The sun was shining, but not directly in my eyes, because I was travelling East and it was sometime in the afternoon.  I drove this road many times, because it was on the way to my boyfriend’s house.  It was sometime in my 20’s.  I was leaving his house this time.  Going home.

I came down the hill the same as always.  The road leveled out completely in a straight path until it reached the road that followed the Mississippi river around into Fort Madison, Iowa.  There were railroad tracks across this road.  I trusted that the warning lights would work, but I usually slowed down and looked both ways as far as I could, just in case.

This time, I hadn’t reached the railroad tracks yet.  I was about 1000 yards away.  I don’t know if it was the familiarity of the road that took me, or if it was something else, but suddenly I found myself in a completely different place.  No longer driving a car, and no longer in Iowa.  

I was sitting in a classroom, much like the ones I had in high school.  There were chairs in the room with small desks attached to them.  Not all of the seats were filled.  There was a board at the front of the room, and a door to the right of the board.  

I vaguely remember the teacher announcing that we were going to get to go on a special trip, and if we chose to go, it could be really wonderful.  I instantly became very excited.  I definitely wanted to go on this trip.  

A few other students in the room began grumbling.  In fact, there were three of them.  One of them I remember was a larger guy, the strongest presence of the three.  He and his buddies didn’t want to go.  As soon as they expressed this intent, they suddenly disappeared.  There was no hesitation of any kind in their disappearance.  They didn’t leave the classroom, the just ceased to exist.  I don’t know where they went, or if they did.  I just knew they weren’t in that classroom anymore.

A woman came through the door at that moment, and I realized this woman was going to tell us about the trip.  She began explaining that we would not all be going at once.  We would each have our opportunity to be called, and when we did, to follow her.  I waited impatiently while other people in the room were called, and as each one was, they went through the classroom door with her.

I couldn’t wait.

I was so excited to go.

When my name was finally called, I was guided through the door at the front of the classroom.  I was very excited.  

On the other side of the door was a wide expanse of space with nothing in it.  It wasn’t particularly dark, but it wasn’t bright, either.  It seemed like daylight, but no light was coming from any one source.  The floor seemed misty, and the air around us as well, but I still had visibility for a couple hundred yards away on either side.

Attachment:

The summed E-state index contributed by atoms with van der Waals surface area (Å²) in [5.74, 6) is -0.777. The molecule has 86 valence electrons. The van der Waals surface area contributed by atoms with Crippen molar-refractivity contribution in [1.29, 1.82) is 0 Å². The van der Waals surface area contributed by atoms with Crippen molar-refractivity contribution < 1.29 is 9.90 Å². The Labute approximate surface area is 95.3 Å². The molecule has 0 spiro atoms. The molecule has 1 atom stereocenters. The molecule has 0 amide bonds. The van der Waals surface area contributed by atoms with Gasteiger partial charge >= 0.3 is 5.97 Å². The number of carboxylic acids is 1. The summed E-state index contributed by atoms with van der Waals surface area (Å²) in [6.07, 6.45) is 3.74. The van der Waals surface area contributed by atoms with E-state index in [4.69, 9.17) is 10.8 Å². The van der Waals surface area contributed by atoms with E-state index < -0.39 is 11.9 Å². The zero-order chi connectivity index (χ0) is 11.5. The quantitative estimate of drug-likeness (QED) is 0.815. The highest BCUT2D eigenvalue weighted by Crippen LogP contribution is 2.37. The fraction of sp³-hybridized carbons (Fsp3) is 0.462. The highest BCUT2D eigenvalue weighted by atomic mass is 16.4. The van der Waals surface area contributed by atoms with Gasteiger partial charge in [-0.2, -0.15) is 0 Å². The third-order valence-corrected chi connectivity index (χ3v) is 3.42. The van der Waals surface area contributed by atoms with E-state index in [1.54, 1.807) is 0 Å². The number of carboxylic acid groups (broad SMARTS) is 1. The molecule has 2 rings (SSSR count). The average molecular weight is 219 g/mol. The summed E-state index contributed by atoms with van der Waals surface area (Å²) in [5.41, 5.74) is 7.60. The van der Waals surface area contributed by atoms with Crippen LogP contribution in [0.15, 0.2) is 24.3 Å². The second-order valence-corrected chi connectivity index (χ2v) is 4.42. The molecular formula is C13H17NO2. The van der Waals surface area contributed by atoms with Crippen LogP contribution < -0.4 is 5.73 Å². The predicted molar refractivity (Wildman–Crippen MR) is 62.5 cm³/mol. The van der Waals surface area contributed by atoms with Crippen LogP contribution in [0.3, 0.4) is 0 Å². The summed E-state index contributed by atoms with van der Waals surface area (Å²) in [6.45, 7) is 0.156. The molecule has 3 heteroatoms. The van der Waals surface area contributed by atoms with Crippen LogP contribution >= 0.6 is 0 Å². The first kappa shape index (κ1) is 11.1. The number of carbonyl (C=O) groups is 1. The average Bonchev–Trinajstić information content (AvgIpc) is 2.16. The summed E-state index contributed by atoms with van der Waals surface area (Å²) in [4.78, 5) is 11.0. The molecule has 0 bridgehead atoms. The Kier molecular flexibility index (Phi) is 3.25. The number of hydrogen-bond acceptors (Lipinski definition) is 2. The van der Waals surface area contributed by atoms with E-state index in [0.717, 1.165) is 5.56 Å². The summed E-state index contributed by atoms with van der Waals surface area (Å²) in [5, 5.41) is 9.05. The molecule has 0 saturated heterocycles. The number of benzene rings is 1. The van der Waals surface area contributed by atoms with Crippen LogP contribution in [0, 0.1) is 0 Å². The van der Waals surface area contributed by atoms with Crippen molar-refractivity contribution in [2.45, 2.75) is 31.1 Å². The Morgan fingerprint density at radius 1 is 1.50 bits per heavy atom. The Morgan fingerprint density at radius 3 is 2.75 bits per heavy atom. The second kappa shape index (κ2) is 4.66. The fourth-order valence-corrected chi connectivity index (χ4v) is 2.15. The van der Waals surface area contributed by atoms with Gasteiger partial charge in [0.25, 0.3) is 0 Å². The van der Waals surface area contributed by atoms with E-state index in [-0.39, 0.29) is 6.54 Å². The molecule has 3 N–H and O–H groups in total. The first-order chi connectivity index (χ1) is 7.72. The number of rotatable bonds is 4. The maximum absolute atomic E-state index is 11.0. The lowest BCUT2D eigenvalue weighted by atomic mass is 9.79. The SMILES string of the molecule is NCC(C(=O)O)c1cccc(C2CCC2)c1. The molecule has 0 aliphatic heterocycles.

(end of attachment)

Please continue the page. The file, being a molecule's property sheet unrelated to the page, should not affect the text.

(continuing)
The only thing I could see were the other students who had left the room before me.  They stretched out in a line on either side of me.  Everyone was looking forward at something very intently.  I wasn’t sure what they were looking at, so I looked ahead to see what I could see.

Just then, I saw earth.  Not the planet as a whole, but dirt.  You know, ground… soil.  There was a mound of it that rose up out of the mist in front of me, and stretched on almost forever.  

The more I looked, the more I realized I was seeing a forest.  There were tall trees, shrubs, rocks, and something beautiful shining through from behind the forest.  A beautiful light.  I couldn’t see what the light was, or where it came from, I just saw that it came from the other side of the forest from where I was.

It was then I noticed some of the other people walking towards the light and I could now see there pathways through the forest.


The people on either side of me were looking around, some moving side to side and shifting, trying to decide which trail to take through the forest to get to the light on the other side.

Some had already chosen a path and had stepped up onto the ground and began moving forwards through the forest.

I instantly realized, without anyone actually telling me, that as soon as each individual chose their path and stepped up onto it, it was sealed somehow, so no one else could ever take that same path.

It was theirs alone.

Now I understood why some were hesitating and trying to pick their path as best they could.  I figured, “the shortest distance between two points is a straight line.”  So I picked the path directly in front of me and stepped up onto it.

I immediately became aware of a few things as I started walking the path in front of me.  One, there was a lot more on this trail than just a leisurely stroll through the woods.  Two, it appeared that everyone’s path ended in the same place… at the light, although we each had completely different scenery and terrain to cover in order to get there.  I realized also, that I had everything I would need to make this journey.  

I’m not entirely sure how I knew this.  I just did.  As I recognized this, I immediately felt overwhelmed by such an intense feeling of gratitude, it made me want to cry.  I was just so grateful to know that I had all I would need.  I couldn’t want for anything.